Elevated plasma non-esterified fatty acid levels and insulin secretion in non-diabetic relatives of type 2 diabetic patients
Article first published online: 20 DEC 2001
Volume 55, Issue 3, pages 349–355, September 2001
How to Cite
Butler, T. J., Barriocanal, L. A. and Walker, M. (2001), Elevated plasma non-esterified fatty acid levels and insulin secretion in non-diabetic relatives of type 2 diabetic patients. Clinical Endocrinology, 55: 349–355. doi: 10.1046/j.1365-2265.2001.01340.x
- Issue published online: 20 DEC 2001
- Article first published online: 20 DEC 2001
- (Received 9 October 2000; accepted 20 March 2001)
OBJECTIVE High non-esterified fatty acid (NEFA) levels impair glucose-stimulated insulin secretion from islets derived from non-diabetic Zucker rats that are genetically predisposed to diabetes. We therefore examined the effect of elevated plasma NEFA levels on insulin secretion in non-diabetic first-degree relatives of type 2 diabetic patients who are at increased risk of developing diabetes.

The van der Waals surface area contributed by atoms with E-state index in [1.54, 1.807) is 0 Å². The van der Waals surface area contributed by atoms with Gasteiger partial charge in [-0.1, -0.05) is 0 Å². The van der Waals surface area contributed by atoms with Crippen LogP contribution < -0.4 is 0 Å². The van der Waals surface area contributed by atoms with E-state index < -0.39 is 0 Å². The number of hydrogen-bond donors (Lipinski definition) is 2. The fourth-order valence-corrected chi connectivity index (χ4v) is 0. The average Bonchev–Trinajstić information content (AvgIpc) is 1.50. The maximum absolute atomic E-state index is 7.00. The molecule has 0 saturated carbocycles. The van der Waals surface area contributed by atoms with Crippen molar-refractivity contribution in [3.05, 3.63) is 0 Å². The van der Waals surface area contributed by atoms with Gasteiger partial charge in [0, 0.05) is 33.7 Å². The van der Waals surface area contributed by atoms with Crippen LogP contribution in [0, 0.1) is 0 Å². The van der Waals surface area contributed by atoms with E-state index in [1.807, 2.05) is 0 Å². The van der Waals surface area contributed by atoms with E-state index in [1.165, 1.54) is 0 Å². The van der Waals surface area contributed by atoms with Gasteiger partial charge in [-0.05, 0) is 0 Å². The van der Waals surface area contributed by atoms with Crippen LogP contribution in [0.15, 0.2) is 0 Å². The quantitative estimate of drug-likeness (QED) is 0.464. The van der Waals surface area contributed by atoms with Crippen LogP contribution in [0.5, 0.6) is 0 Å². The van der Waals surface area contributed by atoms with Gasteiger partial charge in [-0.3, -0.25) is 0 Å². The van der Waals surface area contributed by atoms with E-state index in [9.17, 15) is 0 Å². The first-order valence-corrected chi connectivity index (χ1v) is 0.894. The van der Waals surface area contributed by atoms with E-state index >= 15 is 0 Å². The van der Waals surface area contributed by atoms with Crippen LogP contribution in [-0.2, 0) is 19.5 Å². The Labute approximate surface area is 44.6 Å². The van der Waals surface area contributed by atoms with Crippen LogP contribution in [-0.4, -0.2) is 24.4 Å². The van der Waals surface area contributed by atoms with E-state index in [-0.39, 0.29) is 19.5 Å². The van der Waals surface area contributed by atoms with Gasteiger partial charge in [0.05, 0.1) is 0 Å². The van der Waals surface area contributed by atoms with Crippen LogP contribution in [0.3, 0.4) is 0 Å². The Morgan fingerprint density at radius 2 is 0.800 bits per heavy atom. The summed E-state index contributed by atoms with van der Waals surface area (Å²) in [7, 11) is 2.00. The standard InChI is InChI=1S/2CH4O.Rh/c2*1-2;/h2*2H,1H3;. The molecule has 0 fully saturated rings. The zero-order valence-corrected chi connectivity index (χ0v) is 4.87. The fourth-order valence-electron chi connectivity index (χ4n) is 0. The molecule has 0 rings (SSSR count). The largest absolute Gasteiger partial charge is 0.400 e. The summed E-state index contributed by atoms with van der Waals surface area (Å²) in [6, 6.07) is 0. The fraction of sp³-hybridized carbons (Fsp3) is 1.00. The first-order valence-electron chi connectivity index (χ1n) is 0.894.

SUBJECTS AND STUDY DESIGN Normal glucose tolerant relatives (n = 9) and control subjects with no family history of diabetes were pair-matched for age, sex, body mass index (BMI), insulin sensitivity and early insulin response during an oral glucose tolerance test (OGTT). Plasma NEFA levels were raised from 0 to 340 minutes by the infusion of 20% Intralipid and heparin. From 180 minutes, insulin secretion rates (IRSs) were assessed by stepped low-dose glucose infusion.
RESULTS The mean (geometric mean ± 95% CI) NEFA levels were comparable between relatives and control subjects (2·7 [2·1–3·6] and 2·1 [1·7–2·7] mmol/l, paired analysis, NS). Similarly, plasma glucose levels achieved at each glucose infusion step were comparable between the groups. However, there were no significant differences between the groups for ISR throughout the study.
CONCLUSIONS Sustained elevation of plasma non-esterified fatty acid levels does not decrease insulin secretion in non-diabetic relatives of type 2 diabetic patients, and is therefore unlikely to be important in the development of the impaired pancreatic beta-cell function in type 2 diabetes mellitus.